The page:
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Every Life is Valuable: Statewide Suicide Prevention Council Releases Annual Report

“Mending the Net: Suicide Prevention in Alaska” is now online

JUNEAU - While substantial efforts and $10 million have not reduced the suicide rate in Alaska over the last decade, the state has undergone a significant cultural shift to openly address the issue. That’s according to the fiscal year 2010 annual report from Alaska’s Statewide Suicide Prevention Council, online at http://wwwhss.state.ak.us/suicideprevention/pdfs_sspc/2010SSPCAnnualReport.pdf.

“The message that every life has value is being spread in communities all over our state,” said Council Chair William Martin.

Communities and organizations that were previously unwilling to acknowledge suicide are now sharing ideas with each other and incorporating national best practices.

“This improved communication is a crucial foundation for developing more effective strategies to reach the goal we’ve had for so long: fewer suicides,” said Kate Burkhart, executive director of the Council.

Report highlights:

· The Council hosted the first Suicide Prevention Summit in January 2010, addressing a longstanding disconnect between state, tribal and community prevention efforts.

· A new web portal, StopSuicideAlaska.org, further connects stakeholders statewide.

· Over the past decade, fewer, larger grants are being awarded, with more conditions.

· Suicide prevention funding has increased sharply in the last few years due to a major federal grant.

· Careline, the statewide suicide prevention hotline, saw call volume jump 55% in the second half of fiscal year 2010 over the same period in the prior year. Employees attribute the boost to outreach by partners Alaska Native Tribal Health Consortium, Alaska Mental Health Trust Authority, NAMI chapters, and military Family Advocacy Centers.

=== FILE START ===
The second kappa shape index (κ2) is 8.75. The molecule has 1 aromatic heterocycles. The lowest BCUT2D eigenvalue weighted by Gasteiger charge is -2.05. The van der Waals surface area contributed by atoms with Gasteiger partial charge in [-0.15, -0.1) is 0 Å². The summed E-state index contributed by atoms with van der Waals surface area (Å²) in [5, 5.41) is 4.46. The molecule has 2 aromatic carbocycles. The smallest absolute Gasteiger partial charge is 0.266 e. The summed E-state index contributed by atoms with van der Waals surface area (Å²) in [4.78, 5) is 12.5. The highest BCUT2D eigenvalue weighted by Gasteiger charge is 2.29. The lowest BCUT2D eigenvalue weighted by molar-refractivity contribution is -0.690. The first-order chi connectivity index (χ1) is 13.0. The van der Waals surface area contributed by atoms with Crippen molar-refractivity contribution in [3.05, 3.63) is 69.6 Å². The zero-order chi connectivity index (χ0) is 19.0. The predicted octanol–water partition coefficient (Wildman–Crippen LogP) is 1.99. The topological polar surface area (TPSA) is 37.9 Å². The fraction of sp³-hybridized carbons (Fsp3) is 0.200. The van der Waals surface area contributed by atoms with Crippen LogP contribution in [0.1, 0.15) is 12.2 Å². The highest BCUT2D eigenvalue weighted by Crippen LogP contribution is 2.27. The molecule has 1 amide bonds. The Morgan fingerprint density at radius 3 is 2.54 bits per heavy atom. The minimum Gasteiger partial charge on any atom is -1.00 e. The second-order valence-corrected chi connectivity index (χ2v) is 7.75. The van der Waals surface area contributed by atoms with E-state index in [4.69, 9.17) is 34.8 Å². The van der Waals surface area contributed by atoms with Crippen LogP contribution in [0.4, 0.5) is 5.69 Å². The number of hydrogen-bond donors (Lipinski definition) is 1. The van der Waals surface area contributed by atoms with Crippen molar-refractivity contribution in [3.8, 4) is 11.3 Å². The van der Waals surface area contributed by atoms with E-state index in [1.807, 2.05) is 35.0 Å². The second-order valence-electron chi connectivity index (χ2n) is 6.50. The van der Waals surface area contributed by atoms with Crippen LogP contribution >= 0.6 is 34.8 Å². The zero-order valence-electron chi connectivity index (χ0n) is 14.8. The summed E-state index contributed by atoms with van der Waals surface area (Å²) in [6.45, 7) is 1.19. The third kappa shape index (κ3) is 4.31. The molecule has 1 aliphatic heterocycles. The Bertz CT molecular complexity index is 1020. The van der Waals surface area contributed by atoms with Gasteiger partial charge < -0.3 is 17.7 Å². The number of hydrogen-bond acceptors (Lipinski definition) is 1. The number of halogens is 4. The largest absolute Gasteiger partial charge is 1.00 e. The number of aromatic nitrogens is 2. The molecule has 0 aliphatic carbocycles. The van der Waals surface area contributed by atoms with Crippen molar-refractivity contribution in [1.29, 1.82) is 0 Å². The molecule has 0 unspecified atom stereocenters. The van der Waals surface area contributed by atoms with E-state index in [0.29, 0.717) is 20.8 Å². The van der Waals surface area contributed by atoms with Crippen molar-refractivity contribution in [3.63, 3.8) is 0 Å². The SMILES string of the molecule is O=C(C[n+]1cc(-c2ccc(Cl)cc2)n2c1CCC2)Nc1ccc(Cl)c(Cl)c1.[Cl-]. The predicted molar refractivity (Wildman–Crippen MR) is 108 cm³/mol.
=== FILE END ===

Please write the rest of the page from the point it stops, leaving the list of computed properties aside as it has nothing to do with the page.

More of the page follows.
· Council meetings in Dillingham, Anchorage and Toksook Bay gathered extensive public comment. Much of the Toksook Bay meeting was held in Yupik with English translation.

Successful Council efforts relied on partnerships with the Alaska Mental Health Board, Advisory Board on Alcoholism and Drug Abuse, and the Alaska Mental Health Trust Authority.

The progress highlighted above addressed some but not all of the gaps identified in Alaska’s suicide prevention net. Weaknesses include:

· a limited number of support groups for survivors of suicide, in only six communities;

· a lack of support services for Alaskans made vulnerable by loss of structure (veterans, transition-age youth, immigrants, Alaska residents displaced due to economic or environmental hardships);

· a lack of effective bullying prevention and intervention programs;

· a lack of age-appropriate services for 18- to 25-year-olds.

The report avoids conclusions, aiming instead to advance conversations about how we can better prevent suicide. The upcoming statewide suicide prevention plan will include recommendations and strategies for our suicide prevention systems. The Council invites all Alaskans to join in planning for the future and sharing the message that every life is valuable.

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